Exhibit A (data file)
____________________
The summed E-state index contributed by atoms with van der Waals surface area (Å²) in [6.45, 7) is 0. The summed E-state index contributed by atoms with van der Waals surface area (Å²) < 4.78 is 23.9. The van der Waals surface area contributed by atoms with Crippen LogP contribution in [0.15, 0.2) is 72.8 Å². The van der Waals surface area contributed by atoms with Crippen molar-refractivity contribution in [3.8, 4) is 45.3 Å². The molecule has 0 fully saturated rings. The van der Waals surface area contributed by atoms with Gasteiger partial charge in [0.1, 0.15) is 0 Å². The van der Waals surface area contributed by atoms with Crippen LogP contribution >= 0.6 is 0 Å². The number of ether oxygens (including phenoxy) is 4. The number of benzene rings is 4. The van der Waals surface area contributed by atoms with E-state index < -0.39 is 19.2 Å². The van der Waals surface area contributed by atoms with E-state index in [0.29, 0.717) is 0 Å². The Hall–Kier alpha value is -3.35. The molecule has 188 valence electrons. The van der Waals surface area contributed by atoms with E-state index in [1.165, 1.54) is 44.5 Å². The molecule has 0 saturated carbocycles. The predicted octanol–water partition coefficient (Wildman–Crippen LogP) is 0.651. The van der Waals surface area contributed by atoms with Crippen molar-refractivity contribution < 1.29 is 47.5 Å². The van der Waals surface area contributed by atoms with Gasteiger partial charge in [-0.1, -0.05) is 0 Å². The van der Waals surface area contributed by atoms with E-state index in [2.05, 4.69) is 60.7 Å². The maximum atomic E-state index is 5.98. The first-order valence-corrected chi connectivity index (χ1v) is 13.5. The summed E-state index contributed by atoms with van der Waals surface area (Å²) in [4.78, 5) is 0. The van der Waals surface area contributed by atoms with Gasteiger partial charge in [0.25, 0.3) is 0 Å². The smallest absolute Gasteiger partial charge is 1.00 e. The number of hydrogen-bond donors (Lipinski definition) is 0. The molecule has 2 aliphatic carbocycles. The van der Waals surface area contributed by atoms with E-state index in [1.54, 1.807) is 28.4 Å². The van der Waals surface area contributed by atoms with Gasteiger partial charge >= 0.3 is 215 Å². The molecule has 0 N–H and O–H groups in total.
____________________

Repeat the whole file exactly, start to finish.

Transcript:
The summed E-state index contributed by atoms with van der Waals surface area (Å²) in [6.45, 7) is 0. The summed E-state index contributed by atoms with van der Waals surface area (Å²) < 4.78 is 23.9. The van der Waals surface area contributed by atoms with Crippen LogP contribution in [0.15, 0.2) is 72.8 Å². The van der Waals surface area contributed by atoms with Crippen molar-refractivity contribution in [3.8, 4) is 45.3 Å². The molecule has 0 fully saturated rings. The van der Waals surface area contributed by atoms with Gasteiger partial charge in [0.1, 0.15) is 0 Å². The van der Waals surface area contributed by atoms with Crippen LogP contribution >= 0.6 is 0 Å². The number of ether oxygens (including phenoxy) is 4. The number of benzene rings is 4. The van der Waals surface area contributed by atoms with E-state index < -0.39 is 19.2 Å². The van der Waals surface area contributed by atoms with E-state index in [0.29, 0.717) is 0 Å². The Hall–Kier alpha value is -3.35. The molecule has 188 valence electrons. The van der Waals surface area contributed by atoms with E-state index in [1.165, 1.54) is 44.5 Å². The molecule has 0 saturated carbocycles. The predicted octanol–water partition coefficient (Wildman–Crippen LogP) is 0.651. The van der Waals surface area contributed by atoms with Crippen molar-refractivity contribution < 1.29 is 47.5 Å². The van der Waals surface area contributed by atoms with Gasteiger partial charge in [-0.1, -0.05) is 0 Å². The van der Waals surface area contributed by atoms with E-state index in [2.05, 4.69) is 60.7 Å². The maximum atomic E-state index is 5.98. The first-order valence-corrected chi connectivity index (χ1v) is 13.5. The summed E-state index contributed by atoms with van der Waals surface area (Å²) in [4.78, 5) is 0. The van der Waals surface area contributed by atoms with Gasteiger partial charge in [0.25, 0.3) is 0 Å². The smallest absolute Gasteiger partial charge is 1.00 e. The number of hydrogen-bond donors (Lipinski definition) is 0. The molecule has 2 aliphatic carbocycles. The van der Waals surface area contributed by atoms with E-state index in [1.54, 1.807) is 28.4 Å². The van der Waals surface area contributed by atoms with Gasteiger partial charge >= 0.3 is 215 Å². The molecule has 0 N–H and O–H groups in total.